Bitkom on the Federal Cybercrime Report

Berlin, 13 May 2024 - Today, Federal Minister of the Interior Nancy Faeser, BKA President Holger Münch and BSI President Claudia Plattner are presenting the "Federal Cybercrime Situation Report". Bitkom President Dr. Ralf Wintergerst explains: 

"Cyberattacks are probably currently the greatest threat to the economy, society and the state. By jointly presenting the Federal Cybercrime Situation Report for the first time today, the Federal Ministry of the Interior, the Federal Criminal Police Office and the BSI are showing that the significance has been recognized. Every year, the German economy suffers 206 billion euros in damage due to the theft of IT equipment and data as well as digital and analog industrial espionage and sabotage, affecting around three quarters (72 percent) of all companies in Germany. Pure cyberattacks now account for 148 billion euros, or 72%, of this figure, compared to 59% in 2021. And almost every second company (48%) fears that a successful cyberattack could threaten its own existence. We welcome the success of the authorities' investigations, to which Federal Minister of the Interior Faeser rightly refers. However, it is of little help to companies if we know who has carried out a cyberattack but have no access to the criminals because foreign authorities refuse to cooperate. We need to massively increase our digital defenses and resilience.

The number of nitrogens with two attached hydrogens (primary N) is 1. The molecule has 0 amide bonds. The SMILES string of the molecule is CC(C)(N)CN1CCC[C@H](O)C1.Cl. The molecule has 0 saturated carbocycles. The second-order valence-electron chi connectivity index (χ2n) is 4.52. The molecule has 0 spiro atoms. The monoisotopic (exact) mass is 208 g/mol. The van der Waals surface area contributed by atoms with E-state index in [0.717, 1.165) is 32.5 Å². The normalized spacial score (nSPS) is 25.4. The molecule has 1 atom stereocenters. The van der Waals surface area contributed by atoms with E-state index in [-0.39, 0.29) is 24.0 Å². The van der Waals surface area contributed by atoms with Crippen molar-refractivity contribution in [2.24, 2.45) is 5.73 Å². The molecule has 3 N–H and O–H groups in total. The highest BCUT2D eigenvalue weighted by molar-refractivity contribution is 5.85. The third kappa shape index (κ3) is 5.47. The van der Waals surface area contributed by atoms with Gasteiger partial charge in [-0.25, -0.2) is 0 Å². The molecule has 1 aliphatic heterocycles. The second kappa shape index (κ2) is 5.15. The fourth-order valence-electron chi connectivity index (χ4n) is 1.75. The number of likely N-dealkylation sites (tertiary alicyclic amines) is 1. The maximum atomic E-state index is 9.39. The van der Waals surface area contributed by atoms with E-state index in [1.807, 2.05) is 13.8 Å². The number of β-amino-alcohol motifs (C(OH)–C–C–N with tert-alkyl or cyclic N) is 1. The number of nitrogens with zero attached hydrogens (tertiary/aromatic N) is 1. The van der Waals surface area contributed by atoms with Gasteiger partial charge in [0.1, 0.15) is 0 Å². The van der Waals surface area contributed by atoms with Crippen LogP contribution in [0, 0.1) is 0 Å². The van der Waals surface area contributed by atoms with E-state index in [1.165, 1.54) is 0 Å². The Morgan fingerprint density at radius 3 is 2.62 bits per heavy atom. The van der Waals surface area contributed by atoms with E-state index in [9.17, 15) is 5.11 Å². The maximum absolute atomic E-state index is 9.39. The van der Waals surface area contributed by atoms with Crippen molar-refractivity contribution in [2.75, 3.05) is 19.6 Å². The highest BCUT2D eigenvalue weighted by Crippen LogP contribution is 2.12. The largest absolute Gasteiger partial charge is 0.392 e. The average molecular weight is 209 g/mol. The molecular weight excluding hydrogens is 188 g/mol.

To be able to fight cybercrime, we need to concentrate expertise and responsibilities more strongly among the security authorities in the short term; cyberattacks are not based on our federal structures. And they do not stop at national borders. For example, 46% of affected companies were recently able to trace attacks back to Russia and 42% to China - these are negative records. Cyber attacks are an essential part of hybrid warfare. A successful cyber attack does not simply paralyze computers. It can bring production to a standstill, but it can also cause the energy supply to collapse or shut down hospitals and transport hubs. Close cooperation is therefore necessary between domestic law enforcement agencies, our intelligence services and even the German armed forces. In cyberspace, the boundaries between internal and external security have been blurred. We must find an adequate response to this new situation by ensuring even closer cooperation between all the agencies involved throughout Germany."